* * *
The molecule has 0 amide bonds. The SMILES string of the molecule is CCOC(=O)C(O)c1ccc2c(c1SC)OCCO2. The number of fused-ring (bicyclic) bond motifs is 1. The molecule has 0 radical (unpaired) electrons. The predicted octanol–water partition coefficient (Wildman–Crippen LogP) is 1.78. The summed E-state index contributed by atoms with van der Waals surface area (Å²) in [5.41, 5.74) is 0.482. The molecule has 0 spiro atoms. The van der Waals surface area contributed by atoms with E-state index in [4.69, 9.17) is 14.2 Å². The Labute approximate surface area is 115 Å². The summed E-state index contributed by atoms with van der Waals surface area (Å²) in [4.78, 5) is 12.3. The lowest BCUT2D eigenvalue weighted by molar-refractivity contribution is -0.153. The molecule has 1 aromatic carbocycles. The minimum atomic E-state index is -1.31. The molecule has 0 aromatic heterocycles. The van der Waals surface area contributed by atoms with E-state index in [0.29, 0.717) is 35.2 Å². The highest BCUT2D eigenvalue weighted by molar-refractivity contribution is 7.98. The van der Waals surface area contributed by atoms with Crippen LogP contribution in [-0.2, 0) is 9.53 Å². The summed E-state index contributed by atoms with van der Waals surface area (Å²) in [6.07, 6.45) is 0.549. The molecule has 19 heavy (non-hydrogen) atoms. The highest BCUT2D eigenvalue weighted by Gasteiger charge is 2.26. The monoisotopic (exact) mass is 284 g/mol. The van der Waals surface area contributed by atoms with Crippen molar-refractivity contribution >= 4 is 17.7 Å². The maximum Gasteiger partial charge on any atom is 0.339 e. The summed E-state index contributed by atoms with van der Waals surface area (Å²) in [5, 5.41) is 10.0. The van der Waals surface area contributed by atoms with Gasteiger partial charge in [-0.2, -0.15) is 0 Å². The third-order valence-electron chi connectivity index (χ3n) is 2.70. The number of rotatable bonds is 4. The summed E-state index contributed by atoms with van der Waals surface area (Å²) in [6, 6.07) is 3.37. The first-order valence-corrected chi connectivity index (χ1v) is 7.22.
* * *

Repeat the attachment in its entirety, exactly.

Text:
The molecule has 0 amide bonds. The SMILES string of the molecule is CCOC(=O)C(O)c1ccc2c(c1SC)OCCO2. The number of fused-ring (bicyclic) bond motifs is 1. The molecule has 0 radical (unpaired) electrons. The predicted octanol–water partition coefficient (Wildman–Crippen LogP) is 1.78. The summed E-state index contributed by atoms with van der Waals surface area (Å²) in [5.41, 5.74) is 0.482. The molecule has 0 spiro atoms. The van der Waals surface area contributed by atoms with E-state index in [4.69, 9.17) is 14.2 Å². The Labute approximate surface area is 115 Å². The summed E-state index contributed by atoms with van der Waals surface area (Å²) in [4.78, 5) is 12.3. The lowest BCUT2D eigenvalue weighted by molar-refractivity contribution is -0.153. The molecule has 1 aromatic carbocycles. The minimum atomic E-state index is -1.31. The molecule has 0 aromatic heterocycles. The van der Waals surface area contributed by atoms with E-state index in [0.29, 0.717) is 35.2 Å². The highest BCUT2D eigenvalue weighted by molar-refractivity contribution is 7.98. The van der Waals surface area contributed by atoms with Crippen LogP contribution in [-0.2, 0) is 9.53 Å². The summed E-state index contributed by atoms with van der Waals surface area (Å²) in [6.07, 6.45) is 0.549. The molecule has 19 heavy (non-hydrogen) atoms. The highest BCUT2D eigenvalue weighted by Gasteiger charge is 2.26. The monoisotopic (exact) mass is 284 g/mol. The van der Waals surface area contributed by atoms with Crippen molar-refractivity contribution >= 4 is 17.7 Å². The maximum Gasteiger partial charge on any atom is 0.339 e. The summed E-state index contributed by atoms with van der Waals surface area (Å²) in [5, 5.41) is 10.0. The van der Waals surface area contributed by atoms with Gasteiger partial charge in [-0.2, -0.15) is 0 Å². The third-order valence-electron chi connectivity index (χ3n) is 2.70. The number of rotatable bonds is 4. The summed E-state index contributed by atoms with van der Waals surface area (Å²) in [6, 6.07) is 3.37. The first-order valence-corrected chi connectivity index (χ1v) is 7.22.